There are a lot of winners in this unique situation.

First, any NBA player who goes back to complete work on his degree is automatically a winner. Kudos to Wall, Rondo and Bledsoe for considering that step even after each has banked millions of dollars. That these three have chosen to do that while finding a home to work on their game and stay fit is a no-brainer, win-win.

Calipari, of course, is a winner, as the presence of an All-Star point guard, a Rookie of the Year candidate and a promising future starter on campus and in the gym only raises his already insanely-high profile as a mover and shaker in the basketball world and provides his current roster, which sports four potential first round picks in the 2012 NBA draft, with elite leadership and competition. Kentucky freshman point guard Marquis Teague, in particular, wins here too with three new mentors. Who better to answer his freshman questions than Wall, Rondo and Bledsoe?

The losers here are anyone that still believes in the purity of amateurism as well as any coaches that have to compete with Calipari for NBA-ready recruits. His factory just gets more and more refined by the season. Love him or hate him, his innovations and ability to find a competitive advantage are remarkable.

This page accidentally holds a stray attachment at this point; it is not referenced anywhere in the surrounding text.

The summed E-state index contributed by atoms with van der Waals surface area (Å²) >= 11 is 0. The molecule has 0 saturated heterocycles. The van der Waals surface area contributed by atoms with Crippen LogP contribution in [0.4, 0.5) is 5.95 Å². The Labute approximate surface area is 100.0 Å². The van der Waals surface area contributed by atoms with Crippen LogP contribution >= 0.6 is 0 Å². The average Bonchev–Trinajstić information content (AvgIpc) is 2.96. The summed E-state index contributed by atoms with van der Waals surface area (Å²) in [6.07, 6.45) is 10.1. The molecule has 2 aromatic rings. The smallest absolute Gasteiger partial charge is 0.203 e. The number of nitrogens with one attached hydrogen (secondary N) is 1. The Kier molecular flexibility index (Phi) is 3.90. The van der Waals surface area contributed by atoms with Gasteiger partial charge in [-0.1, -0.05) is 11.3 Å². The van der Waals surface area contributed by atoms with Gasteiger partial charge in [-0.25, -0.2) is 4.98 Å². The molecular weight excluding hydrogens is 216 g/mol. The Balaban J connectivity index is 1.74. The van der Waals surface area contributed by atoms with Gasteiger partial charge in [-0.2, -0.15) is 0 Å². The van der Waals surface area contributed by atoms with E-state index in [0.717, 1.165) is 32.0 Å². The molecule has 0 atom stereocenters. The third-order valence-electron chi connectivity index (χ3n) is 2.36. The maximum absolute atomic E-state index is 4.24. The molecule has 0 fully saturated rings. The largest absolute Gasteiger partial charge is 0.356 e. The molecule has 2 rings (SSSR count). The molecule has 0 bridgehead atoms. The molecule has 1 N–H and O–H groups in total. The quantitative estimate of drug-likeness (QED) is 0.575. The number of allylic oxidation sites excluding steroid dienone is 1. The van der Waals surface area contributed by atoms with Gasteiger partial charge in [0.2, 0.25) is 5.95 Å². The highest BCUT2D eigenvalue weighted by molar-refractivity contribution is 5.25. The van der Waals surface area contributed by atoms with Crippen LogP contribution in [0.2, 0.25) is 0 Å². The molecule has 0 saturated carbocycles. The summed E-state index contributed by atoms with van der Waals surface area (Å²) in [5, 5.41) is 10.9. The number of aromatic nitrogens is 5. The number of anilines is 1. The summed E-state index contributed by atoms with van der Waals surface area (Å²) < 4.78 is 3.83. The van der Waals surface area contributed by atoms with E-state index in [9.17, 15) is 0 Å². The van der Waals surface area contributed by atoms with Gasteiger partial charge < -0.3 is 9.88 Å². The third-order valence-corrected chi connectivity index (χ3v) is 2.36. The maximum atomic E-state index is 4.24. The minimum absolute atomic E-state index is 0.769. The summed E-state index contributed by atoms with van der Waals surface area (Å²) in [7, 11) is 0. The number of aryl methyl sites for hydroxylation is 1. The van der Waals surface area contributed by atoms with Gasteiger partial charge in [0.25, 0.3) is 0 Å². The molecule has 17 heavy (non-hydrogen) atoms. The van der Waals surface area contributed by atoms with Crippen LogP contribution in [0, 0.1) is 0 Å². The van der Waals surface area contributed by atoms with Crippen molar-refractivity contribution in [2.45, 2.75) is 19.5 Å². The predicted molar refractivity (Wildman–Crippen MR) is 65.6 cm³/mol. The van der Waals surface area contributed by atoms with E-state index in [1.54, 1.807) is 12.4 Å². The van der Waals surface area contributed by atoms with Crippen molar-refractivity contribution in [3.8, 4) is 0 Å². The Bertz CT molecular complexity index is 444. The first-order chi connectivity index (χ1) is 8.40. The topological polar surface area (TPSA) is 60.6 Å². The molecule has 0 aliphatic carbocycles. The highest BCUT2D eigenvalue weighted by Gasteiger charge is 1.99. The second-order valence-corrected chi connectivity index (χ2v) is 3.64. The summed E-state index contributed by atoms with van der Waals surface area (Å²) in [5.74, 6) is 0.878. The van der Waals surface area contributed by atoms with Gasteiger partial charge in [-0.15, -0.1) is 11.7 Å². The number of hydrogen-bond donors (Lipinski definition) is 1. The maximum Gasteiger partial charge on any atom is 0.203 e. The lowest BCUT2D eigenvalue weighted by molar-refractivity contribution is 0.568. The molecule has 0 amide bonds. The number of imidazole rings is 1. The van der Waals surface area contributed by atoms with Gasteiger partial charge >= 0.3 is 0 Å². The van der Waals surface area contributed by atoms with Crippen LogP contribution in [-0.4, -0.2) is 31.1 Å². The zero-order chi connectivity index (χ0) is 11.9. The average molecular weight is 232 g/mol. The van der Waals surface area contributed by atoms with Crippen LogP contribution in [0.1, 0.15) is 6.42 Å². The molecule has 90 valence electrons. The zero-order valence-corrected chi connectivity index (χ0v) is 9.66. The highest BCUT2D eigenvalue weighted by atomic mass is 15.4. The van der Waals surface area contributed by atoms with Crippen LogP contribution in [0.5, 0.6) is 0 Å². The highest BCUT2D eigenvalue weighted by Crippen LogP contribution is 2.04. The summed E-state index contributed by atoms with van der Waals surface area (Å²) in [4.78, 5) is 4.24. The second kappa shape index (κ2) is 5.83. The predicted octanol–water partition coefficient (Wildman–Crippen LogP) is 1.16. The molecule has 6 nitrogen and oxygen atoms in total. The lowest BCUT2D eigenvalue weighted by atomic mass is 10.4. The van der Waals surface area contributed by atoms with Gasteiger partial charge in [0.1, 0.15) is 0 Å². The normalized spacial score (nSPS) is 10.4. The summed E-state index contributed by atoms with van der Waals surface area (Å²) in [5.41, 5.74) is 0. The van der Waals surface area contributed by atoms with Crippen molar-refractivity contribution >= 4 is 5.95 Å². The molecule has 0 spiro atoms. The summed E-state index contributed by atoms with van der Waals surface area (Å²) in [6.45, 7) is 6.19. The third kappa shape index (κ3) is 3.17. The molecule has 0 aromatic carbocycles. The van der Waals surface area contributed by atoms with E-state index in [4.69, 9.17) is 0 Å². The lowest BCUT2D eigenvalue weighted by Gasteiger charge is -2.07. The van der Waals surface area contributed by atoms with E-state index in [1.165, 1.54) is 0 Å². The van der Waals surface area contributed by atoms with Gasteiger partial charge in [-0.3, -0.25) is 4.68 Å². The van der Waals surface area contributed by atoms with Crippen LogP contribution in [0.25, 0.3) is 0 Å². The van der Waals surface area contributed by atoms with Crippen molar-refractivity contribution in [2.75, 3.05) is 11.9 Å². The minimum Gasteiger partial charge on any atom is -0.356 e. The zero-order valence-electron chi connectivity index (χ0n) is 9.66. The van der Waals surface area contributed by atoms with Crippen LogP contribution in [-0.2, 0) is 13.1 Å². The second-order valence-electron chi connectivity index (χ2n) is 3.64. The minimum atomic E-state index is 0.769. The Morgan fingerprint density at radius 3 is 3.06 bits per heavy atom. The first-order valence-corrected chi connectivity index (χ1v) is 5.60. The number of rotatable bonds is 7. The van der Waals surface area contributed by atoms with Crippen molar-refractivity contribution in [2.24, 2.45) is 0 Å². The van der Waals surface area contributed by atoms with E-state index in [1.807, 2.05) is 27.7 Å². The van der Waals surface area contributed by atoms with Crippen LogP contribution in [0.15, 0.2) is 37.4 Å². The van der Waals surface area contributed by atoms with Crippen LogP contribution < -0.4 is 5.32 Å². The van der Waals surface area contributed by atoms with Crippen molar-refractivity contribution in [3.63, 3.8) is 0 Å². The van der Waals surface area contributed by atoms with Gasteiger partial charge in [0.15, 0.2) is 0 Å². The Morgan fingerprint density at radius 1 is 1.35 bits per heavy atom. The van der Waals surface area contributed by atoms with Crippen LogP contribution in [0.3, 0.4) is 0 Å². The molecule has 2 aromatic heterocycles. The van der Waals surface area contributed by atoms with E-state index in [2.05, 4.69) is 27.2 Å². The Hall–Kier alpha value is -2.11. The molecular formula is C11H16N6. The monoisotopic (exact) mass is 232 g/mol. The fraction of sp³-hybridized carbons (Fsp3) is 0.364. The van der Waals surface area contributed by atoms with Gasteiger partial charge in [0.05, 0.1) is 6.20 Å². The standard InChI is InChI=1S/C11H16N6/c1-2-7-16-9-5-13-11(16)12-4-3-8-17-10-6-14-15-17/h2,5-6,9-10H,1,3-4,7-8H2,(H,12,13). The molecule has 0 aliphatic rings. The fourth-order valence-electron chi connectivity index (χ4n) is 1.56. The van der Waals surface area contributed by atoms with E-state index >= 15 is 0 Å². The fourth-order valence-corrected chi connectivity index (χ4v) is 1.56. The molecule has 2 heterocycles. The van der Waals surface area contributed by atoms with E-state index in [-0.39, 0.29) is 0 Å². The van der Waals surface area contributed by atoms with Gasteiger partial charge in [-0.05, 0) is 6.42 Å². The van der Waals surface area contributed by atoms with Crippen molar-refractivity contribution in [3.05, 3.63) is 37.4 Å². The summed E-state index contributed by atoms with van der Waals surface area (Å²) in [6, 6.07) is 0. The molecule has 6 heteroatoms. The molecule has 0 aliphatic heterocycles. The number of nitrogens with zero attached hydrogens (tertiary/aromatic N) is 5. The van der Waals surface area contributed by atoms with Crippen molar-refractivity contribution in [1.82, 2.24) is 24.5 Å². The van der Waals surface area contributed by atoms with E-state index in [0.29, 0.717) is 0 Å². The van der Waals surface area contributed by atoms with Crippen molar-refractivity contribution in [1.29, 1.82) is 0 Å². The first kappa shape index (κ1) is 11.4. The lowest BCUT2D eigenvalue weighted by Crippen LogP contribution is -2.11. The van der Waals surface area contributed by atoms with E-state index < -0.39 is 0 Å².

Posted on: July 18, 2011 8:39 pm
Edited on: July 18, 2011 8:49 pm

Celtics-Knicks, Bulls-Lakers on Christmas?

Two more Christmas Day NBA games have reportedly leaked. Posted by Ben Golliver.


On Sunday, we noted that one of the five NBA games scheduled for Christmas Day had leaked in advance of Tuesday's unveiling. The Miami Heat will reportedly face the Dallas Mavericks in a rematch of the 2011 NBA Finals.

On Monday comes word that two more of the five games have leaked.

First, Newsday reports that the New York Knicks will host the Boston Celtics in Madison Square Garden.

Then, the Los Angeles Times reports that the Los Angeles Lakers will host the Chicago Bulls at the Staples Center. 

So far, no major surprises, as all six teams that have leaked were shoo-ins to play on Christmas due to either their major starpower, big market geography, or both. That the Bulls and Lakers face off in an inter-conference rivalry is a nice twist, but nothing to write home about.